Saturday, November 2, 2013

From the Garden to the Table

Rio Salado Gardening Instructor Josh Sundberg
College cafeterias are not typically a first choice for a healthy, organic lunch. Luckily, there is nothing typical about Tempe-based Rio Salado College. With seasonal menus, locally-sourced ingredients and produce fresh from the college’s backyard garden, the Café at Rio has become a local lunchtime hotspot. 
The secret to the Café’s success is its garden to table philosophy and the high quality organic produce that is grown less than a touchdown pass away from the kitchen. 
Vegetables and herbs planted in the Garden at Rio include rosemary, basil, mint, sage, zucchini, eggplant, okra, broccoli, chiles and cantaloupe. 
Rio Salado Gardening instructor Josh Sundberg uses the garden as a learning lab where students discover gardening practices like aquaponics, companion planting and trap crops.
One of the first things Sundberg teaches is a respect for bees.
“I invite bees in to the garden, and give them plenty of incentive to come,” Sundberg said. “We plant basil to use in the Café and to attract bees. Bees need flowers for their food supply, and I need food for the bees if I want my vegetables to pollinate.”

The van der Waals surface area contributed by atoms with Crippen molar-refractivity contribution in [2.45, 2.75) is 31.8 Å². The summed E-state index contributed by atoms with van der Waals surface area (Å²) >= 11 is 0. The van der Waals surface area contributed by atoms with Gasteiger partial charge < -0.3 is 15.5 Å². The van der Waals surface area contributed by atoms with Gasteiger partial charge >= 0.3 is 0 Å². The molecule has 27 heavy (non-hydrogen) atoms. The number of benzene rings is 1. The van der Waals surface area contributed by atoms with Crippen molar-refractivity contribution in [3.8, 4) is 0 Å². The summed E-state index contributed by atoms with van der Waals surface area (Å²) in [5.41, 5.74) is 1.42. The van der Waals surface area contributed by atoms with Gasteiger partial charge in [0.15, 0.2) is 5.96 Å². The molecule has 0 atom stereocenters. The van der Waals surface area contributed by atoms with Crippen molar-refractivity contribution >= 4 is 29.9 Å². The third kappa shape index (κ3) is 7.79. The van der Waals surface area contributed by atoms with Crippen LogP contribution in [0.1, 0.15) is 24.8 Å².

According to Sundberg, the Garden at Rio uses no fertilizer and doesn't require tilling.
“I really want people to reconnect with nature. Forests don’t need to be tilled or fertilized in order for plants to grow.”  Sundberg said.
“The inspiration for the Garden at Rio is nature. In nature, you would never see just a field of corn. There is always diversity in what is growing,” Sundberg said. “We try to display that diversity in all the planting beds. Some beds have more than 30 different plants in them. “
Sundberg said he uses natural methods to control unwanted pests.
“We use mint in the Café for our flavored waters. In the garden, mint is planted next to jalapenos to keep insects occupied. I’d rather have them eating mint than my cash crops.” Sundberg said.
As for weed control, Sundberg said he doesn't believe in it.
There’s no such thing as a weed,” Sundberg said. “Weeds grow for a purpose – they nourish the soil. People consider purslane a weed, but we grow it in the garden. It has the highest Omega-3 content of all land-based plants, and is pretty tasty. It tastes like spinach meets citrus!”
According to Rio Salado’s Chef Ben Leach, the focus on sustainability and local agriculture is about more than just environmental concerns.
“We want to cultivate a zero-waste and ecologically-responsible food system,” Leach said, “but our methods also make good business sense.  When we harvest our vegetables from the garden or buy them from a local farm, we don’t have to pay to preserve and transport them across the country. We’re also serving a higher quality, more flavorful meal that our customers can feel good about eating.”

This story can also be found in the Nov. 2 edition of the  Tempe Republic. 
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